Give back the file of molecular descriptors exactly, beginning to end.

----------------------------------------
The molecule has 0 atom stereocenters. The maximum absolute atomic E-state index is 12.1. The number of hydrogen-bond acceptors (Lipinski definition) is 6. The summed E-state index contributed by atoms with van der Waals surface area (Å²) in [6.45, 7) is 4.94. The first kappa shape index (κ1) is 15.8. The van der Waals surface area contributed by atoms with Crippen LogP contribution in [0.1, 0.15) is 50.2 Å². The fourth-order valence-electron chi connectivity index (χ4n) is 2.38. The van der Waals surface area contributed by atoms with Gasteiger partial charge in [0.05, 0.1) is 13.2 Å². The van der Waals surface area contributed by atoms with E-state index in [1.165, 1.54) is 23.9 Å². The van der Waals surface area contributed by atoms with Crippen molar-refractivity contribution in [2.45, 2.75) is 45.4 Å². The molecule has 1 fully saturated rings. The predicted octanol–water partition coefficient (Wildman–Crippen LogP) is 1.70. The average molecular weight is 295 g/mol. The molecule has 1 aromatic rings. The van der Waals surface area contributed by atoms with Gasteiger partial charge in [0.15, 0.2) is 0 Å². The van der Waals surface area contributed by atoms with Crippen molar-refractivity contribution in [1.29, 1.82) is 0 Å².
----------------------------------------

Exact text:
The molecule has 0 atom stereocenters. The maximum absolute atomic E-state index is 12.1. The number of hydrogen-bond acceptors (Lipinski definition) is 6. The summed E-state index contributed by atoms with van der Waals surface area (Å²) in [6.45, 7) is 4.94. The first kappa shape index (κ1) is 15.8. The van der Waals surface area contributed by atoms with Crippen LogP contribution in [0.1, 0.15) is 50.2 Å². The fourth-order valence-electron chi connectivity index (χ4n) is 2.38. The van der Waals surface area contributed by atoms with Gasteiger partial charge in [0.05, 0.1) is 13.2 Å². The van der Waals surface area contributed by atoms with E-state index in [1.165, 1.54) is 23.9 Å². The van der Waals surface area contributed by atoms with Crippen molar-refractivity contribution in [2.45, 2.75) is 45.4 Å². The molecule has 1 fully saturated rings. The predicted octanol–water partition coefficient (Wildman–Crippen LogP) is 1.70. The average molecular weight is 295 g/mol. The molecule has 1 aromatic rings. The van der Waals surface area contributed by atoms with Gasteiger partial charge in [0.15, 0.2) is 0 Å². The van der Waals surface area contributed by atoms with Crippen molar-refractivity contribution in [1.29, 1.82) is 0 Å².